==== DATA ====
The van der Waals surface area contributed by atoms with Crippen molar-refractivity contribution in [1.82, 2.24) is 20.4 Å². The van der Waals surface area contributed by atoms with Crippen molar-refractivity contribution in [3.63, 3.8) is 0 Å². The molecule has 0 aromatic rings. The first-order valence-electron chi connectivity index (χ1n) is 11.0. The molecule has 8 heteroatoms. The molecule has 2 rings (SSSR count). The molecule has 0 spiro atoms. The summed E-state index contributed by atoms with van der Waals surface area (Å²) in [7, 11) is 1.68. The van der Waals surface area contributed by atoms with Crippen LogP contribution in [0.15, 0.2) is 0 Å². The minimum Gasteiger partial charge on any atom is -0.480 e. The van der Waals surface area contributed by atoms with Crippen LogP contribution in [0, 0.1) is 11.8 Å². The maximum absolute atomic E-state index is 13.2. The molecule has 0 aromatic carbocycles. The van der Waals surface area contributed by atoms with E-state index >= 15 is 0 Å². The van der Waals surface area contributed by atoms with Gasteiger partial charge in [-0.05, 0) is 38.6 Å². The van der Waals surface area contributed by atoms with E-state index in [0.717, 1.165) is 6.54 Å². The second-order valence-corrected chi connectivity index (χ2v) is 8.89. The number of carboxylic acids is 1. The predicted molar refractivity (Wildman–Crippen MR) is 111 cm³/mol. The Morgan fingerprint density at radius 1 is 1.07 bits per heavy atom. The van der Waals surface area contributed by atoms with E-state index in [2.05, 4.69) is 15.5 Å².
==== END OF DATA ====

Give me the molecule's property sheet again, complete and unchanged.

The van der Waals surface area contributed by atoms with Crippen molar-refractivity contribution in [1.82, 2.24) is 20.4 Å². The van der Waals surface area contributed by atoms with Crippen molar-refractivity contribution in [3.63, 3.8) is 0 Å². The molecule has 0 aromatic rings. The first-order valence-electron chi connectivity index (χ1n) is 11.0. The molecule has 8 heteroatoms. The molecule has 2 rings (SSSR count). The molecule has 0 spiro atoms. The summed E-state index contributed by atoms with van der Waals surface area (Å²) in [7, 11) is 1.68. The van der Waals surface area contributed by atoms with Crippen LogP contribution in [0.15, 0.2) is 0 Å². The minimum Gasteiger partial charge on any atom is -0.480 e. The van der Waals surface area contributed by atoms with Crippen LogP contribution in [0, 0.1) is 11.8 Å². The maximum absolute atomic E-state index is 13.2. The molecule has 0 aromatic carbocycles. The van der Waals surface area contributed by atoms with E-state index >= 15 is 0 Å². The van der Waals surface area contributed by atoms with Gasteiger partial charge in [-0.05, 0) is 38.6 Å². The van der Waals surface area contributed by atoms with E-state index in [0.717, 1.165) is 6.54 Å². The second-order valence-corrected chi connectivity index (χ2v) is 8.89. The number of carboxylic acids is 1. The predicted molar refractivity (Wildman–Crippen MR) is 111 cm³/mol. The Morgan fingerprint density at radius 1 is 1.07 bits per heavy atom. The van der Waals surface area contributed by atoms with E-state index in [2.05, 4.69) is 15.5 Å².